How do we sense time?
The science behind why time flies when we’re having fun
When you are waiting for a bus you can usually estimate how long you’ve been standing there. Our ability to keep track of time is important in almost every aspect of day-to-day life, from playing a musical instrument to holding a conversation.
That little internal alarm that says you’ve been standing in the shower for too long comes from a type of temporal processing supported by two neural clocks. Researchers previously thought that our intuitive timekeeping ability came from a part of the brain called the striatum. Studies have shown that this region is activated when people pay attention to time, and patients with Parkinson’s disease – which disrupts the striatum – can have difficulty telling the time.
Scientists predict that the striatum consistently pulses with activity, a little bit like the ticking of a clock. However, recent studies suggest that in order to be conscious of the passage of time your brain also relies on the hippocampus to remember how many pulses from the striatum have occurred. This concept is known as the interval timer theory, and it explains how we unconsciously judge time spans on the scale of seconds to hours.
You will notice that time spent with your friends seems to pass much faster than when you’re writing an assignment. Neuroscientists have found that this is because your brain stops recording these pulses of activity when you stop paying attention to time, such as when you’re engrossed in an activity. When this happens, the brain puts fewer ‘ticks’ of its internal clock in storage, making it feel like less time has passed.
On the other hand, in situations where you are more actively aware of the time – like when you’re waiting for a delayed appointment – your mind will be counting every tick because you have little else to distract yourself with, making the passage of time feel much slower. So the next time you find that the day is dragging on, try to take your mind off the time to distract your internal clock.
Your brain’s internal clock
The interval timer theory explains how your brain keeps time like a neurological metronome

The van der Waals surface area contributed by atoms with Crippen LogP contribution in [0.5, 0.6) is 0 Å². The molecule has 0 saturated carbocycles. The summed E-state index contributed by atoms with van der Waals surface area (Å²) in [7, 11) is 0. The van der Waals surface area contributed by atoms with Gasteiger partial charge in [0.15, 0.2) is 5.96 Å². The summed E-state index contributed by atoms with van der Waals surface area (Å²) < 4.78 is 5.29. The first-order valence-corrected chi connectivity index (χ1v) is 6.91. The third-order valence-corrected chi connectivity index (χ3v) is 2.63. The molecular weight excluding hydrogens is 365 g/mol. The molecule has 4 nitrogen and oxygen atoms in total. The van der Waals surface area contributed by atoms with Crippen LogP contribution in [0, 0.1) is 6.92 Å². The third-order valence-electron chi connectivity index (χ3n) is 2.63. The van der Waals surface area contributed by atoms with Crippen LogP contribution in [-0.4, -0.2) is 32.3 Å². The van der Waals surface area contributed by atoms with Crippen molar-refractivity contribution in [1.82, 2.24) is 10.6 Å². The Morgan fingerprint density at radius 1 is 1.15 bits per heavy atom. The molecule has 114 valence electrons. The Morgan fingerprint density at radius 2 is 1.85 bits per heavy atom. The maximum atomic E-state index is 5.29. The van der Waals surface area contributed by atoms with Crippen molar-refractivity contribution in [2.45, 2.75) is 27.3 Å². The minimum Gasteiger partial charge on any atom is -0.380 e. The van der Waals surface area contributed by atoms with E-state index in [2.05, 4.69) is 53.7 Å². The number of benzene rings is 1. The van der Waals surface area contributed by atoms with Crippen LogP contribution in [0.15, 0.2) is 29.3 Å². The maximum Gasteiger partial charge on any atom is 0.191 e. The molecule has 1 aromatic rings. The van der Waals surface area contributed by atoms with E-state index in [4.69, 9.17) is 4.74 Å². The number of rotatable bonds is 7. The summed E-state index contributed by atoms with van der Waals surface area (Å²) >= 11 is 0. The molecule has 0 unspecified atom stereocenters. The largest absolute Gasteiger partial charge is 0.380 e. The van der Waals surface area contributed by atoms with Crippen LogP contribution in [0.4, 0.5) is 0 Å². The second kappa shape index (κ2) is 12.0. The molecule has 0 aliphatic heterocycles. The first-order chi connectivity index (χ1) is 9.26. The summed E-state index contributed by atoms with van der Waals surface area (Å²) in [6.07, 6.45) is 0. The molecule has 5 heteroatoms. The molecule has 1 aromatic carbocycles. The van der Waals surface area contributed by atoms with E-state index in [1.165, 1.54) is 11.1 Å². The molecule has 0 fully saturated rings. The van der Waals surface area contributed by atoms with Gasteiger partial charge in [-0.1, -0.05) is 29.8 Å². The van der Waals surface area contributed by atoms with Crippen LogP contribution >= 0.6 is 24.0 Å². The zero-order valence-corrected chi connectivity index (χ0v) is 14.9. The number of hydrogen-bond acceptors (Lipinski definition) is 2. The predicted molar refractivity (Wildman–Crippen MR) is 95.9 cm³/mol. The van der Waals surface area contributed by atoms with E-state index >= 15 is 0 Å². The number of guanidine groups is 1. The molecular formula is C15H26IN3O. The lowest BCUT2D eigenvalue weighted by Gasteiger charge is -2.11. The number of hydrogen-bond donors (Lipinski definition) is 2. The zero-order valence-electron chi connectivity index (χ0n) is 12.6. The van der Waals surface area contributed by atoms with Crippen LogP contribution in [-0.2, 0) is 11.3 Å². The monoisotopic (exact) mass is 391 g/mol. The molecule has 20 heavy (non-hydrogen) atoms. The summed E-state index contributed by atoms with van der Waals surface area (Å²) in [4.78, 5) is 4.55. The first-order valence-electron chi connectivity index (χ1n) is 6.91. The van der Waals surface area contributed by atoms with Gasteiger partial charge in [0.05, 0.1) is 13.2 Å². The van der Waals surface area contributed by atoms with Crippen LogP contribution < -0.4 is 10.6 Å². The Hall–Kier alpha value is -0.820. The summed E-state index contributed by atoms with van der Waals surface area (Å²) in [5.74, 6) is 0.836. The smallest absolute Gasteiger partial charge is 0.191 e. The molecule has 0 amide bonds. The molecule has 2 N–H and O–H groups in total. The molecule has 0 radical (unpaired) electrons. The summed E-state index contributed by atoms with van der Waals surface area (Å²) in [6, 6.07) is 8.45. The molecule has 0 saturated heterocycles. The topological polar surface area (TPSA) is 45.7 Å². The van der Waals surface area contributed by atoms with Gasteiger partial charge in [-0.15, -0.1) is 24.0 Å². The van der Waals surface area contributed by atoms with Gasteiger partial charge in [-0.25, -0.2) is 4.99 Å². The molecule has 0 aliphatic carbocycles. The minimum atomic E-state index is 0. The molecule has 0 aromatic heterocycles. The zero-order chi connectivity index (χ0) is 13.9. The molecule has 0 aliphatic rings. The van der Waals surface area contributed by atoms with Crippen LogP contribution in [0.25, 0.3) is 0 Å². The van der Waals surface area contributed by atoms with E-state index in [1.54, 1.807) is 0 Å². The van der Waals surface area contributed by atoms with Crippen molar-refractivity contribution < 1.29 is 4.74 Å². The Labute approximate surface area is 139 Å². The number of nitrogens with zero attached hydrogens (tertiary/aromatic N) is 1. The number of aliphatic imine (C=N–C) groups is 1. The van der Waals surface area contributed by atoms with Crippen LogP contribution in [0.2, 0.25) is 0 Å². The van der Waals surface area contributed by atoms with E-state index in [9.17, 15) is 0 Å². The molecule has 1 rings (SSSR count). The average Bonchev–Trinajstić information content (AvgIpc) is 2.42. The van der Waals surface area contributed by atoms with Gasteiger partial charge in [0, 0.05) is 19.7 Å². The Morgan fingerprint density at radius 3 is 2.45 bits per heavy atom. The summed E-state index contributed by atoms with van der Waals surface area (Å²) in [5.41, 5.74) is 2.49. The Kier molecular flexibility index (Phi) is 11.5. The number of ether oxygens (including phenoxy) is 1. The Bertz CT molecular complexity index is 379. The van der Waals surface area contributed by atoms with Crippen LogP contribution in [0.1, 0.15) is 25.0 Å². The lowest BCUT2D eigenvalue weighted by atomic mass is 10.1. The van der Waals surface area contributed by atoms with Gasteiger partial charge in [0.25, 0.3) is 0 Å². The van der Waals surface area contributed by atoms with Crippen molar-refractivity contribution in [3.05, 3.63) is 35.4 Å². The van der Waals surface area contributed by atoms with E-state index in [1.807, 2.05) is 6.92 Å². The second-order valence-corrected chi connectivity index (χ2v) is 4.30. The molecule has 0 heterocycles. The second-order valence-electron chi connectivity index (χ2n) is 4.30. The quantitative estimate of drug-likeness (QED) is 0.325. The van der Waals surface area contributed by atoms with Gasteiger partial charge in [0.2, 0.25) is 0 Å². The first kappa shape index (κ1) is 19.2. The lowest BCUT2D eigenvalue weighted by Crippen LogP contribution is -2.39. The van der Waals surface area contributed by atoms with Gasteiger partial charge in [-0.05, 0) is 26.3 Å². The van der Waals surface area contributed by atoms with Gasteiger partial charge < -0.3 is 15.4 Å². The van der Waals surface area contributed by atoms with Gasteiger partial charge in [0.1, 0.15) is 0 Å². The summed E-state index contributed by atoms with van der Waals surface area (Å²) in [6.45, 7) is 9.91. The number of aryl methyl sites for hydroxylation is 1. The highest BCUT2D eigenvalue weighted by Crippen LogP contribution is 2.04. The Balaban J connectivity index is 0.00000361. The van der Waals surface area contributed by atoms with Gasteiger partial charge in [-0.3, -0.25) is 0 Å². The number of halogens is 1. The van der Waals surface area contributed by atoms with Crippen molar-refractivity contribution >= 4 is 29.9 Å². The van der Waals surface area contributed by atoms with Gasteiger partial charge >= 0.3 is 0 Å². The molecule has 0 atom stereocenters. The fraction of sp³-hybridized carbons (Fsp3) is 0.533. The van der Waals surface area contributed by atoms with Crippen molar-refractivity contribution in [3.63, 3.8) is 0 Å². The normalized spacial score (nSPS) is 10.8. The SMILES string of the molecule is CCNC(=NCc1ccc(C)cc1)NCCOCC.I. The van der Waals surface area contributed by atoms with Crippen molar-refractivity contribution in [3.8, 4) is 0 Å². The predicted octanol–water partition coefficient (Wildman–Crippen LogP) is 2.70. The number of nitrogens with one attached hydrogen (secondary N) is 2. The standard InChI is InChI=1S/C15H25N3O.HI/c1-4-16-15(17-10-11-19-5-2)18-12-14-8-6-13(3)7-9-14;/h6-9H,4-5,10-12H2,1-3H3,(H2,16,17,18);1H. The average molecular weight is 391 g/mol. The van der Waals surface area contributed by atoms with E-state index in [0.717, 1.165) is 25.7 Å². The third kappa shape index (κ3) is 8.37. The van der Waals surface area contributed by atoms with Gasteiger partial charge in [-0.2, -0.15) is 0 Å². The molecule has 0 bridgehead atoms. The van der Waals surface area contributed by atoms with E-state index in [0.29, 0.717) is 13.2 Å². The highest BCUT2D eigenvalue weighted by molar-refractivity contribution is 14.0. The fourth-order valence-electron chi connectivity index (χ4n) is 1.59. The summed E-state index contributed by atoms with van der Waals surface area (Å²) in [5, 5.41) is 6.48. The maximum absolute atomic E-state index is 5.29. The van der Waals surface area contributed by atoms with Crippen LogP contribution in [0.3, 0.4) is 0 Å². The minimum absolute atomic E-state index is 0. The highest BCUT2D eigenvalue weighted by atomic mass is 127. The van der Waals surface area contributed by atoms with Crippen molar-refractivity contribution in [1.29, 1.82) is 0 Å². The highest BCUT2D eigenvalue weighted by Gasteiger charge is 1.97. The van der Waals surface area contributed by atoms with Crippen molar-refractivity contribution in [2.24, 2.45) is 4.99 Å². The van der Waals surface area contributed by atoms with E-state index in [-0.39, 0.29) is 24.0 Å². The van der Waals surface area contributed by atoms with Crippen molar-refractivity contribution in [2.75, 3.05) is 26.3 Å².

A ‘start’ signal is activated by the onset of an event that lasts a familiar amount of time, such as the three minutes it takes to boil some water in a kettle.
This triggers specific cortical nerve cells (which usually fire at different speeds, shown in A) to briefly fire together at the same time (B). They then return to their original firing rates, but because they all started simultaneously their activity follows a particular pattern.
A subtype of brain cells called spiny neurons monitor the cortical neurons’ activity, keeping track of how many times their firing patterns repeat. When the event finishes – in this case, once the kettle has boiled – bursts of dopamine are sent towards the striatum.
The release of dopamine causes the spiny neurons to commit the firing pattern of the cortical neurons at that particular instant to memory. This creates a kind of ‘time stamp’ for the given event. Research suggests that there are unique memories for a whole range of different intervals.
Now the spiny neurons have ‘learned’ these intervals they will monitor cortical firing rates until they match the memory for the time stamp that signals that particular event is over. Once this occurs the striatum sends signals to other areas of the brain involved in memory and decision making, giving you an internal ‘time’s up!’ alert.
This article was originally published in How It Works issue 110, written by Charlie Evans
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